Prenatal antidepressant exposure and emotional disorders until age 22: a danish register study

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  • Mette Bliddal
  • Rikke Wesselhoeft
  • Strandberg-Larsen, Katrine
  • Martin T Ernst
  • Myrna M Weissman
  • Jay A Gingrich
  • Ardesheer Talati
  • Anton Pottegård

BACKGROUND: Selective serotonin reuptake inhibitors (SSRIs) are the most frequently prescribed antidepressants in pregnancy. Animal and some clinical studies have suggested potential increases in depression and anxiety following prenatal SSRI exposure, but the extent to which these are driven by the medication remains unclear. We used Danish population data to test associations between maternal SSRI use during pregnancy and children outcomes up to age 22.

METHODS: We prospectively followed 1,094,202 single-birth Danish children born 1997-2015. The primary exposure was ≥ 1 SSRI prescription filled during pregnancy; the primary outcome, first diagnosis of a depressive, anxiety, or adjustment disorder, or redeemed prescription for an antidepressant medication. We used propensity score weights to adjust potential confounders, and incorporated data from the Danish National Birth Cohort (1997-2003) to further quantify potential residual confounding by subclinical factors.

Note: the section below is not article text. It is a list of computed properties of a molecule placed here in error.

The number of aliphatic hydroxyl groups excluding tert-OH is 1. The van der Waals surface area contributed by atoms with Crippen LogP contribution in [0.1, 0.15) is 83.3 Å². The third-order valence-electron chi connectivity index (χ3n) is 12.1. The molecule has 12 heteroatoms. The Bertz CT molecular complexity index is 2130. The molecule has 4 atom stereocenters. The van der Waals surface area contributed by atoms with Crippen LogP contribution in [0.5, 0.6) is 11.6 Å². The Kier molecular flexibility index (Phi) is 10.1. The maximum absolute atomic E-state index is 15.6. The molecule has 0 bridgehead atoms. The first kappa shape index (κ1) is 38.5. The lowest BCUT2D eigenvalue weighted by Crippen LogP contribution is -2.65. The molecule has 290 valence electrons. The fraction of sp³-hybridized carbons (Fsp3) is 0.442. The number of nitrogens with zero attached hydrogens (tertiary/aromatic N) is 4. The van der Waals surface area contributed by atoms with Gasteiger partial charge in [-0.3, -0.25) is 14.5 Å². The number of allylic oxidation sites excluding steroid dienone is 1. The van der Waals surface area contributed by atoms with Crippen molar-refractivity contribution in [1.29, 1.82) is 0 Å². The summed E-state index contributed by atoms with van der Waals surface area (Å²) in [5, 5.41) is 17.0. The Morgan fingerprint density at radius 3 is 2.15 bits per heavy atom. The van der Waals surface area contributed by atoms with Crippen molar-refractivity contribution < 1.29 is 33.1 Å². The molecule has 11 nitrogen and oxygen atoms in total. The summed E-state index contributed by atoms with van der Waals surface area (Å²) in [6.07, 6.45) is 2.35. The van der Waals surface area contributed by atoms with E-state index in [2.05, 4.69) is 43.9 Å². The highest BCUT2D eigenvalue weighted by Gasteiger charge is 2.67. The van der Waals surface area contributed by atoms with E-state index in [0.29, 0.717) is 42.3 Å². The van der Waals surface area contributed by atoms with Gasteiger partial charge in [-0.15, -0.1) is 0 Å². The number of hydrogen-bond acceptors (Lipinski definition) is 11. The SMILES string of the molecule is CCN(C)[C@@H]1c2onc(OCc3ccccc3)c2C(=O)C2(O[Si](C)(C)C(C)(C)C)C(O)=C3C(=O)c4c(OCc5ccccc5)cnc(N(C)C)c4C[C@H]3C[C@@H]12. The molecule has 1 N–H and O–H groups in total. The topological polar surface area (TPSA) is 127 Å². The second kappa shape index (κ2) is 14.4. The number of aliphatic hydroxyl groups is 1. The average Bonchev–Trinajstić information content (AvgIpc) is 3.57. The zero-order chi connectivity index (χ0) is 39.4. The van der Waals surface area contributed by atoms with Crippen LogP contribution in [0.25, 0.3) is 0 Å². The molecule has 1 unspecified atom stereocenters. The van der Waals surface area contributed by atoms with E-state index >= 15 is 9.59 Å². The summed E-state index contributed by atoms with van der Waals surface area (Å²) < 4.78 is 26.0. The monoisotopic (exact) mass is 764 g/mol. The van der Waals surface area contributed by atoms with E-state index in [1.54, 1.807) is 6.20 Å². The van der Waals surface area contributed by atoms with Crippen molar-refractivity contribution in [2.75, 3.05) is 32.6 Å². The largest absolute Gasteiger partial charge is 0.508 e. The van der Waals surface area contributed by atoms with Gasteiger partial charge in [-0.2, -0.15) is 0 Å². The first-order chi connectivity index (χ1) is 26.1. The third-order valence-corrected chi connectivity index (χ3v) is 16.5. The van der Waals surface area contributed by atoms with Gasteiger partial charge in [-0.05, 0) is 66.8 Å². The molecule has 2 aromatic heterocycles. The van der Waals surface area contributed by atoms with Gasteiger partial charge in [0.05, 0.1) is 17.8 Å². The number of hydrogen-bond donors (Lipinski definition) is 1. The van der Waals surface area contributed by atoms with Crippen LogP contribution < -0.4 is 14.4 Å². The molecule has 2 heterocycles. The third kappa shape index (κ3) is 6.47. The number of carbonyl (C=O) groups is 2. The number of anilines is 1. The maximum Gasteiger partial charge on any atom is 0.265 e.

RESULTS: The final dataset included 15,651 exposed and 896,818 unexposed, children. After adjustments, SSRI-exposed had higher rates of the primary outcome than those of mothers who either did not use an SSRI (HR = 1.55 [95%CI:1.44,1.67] or discontinued the SSRI use ≥ 3 months prior to conception (HR = 1.23 [1.13,1.34]). Age of onset was earlier among exposed (9 [IQR:7-13] years) versus unexposed (12 [IQR:12-17] years) children (p < 0.01). Paternal SSRI use in the absence of maternal use during the index pregnancy (HR = 1.46 [1.35,1.58]) and maternal SSRI use only after pregnancy (HR = 1.42 [1.35,1.49]) were each also associated with these outcomes.

CONCLUSIONS: While SSRI exposure was associated with increased risk in the children, this risk may be driven at least partly by underlying severity of maternal illness or other confounding factors.

Original languageEnglish
JournalChild and Adolescent Psychiatry and Mental Health
Issue number1
Pages (from-to)73
Number of pages12
Publication statusPublished - 2023

Bibliographical note

© 2023. The Author(s).

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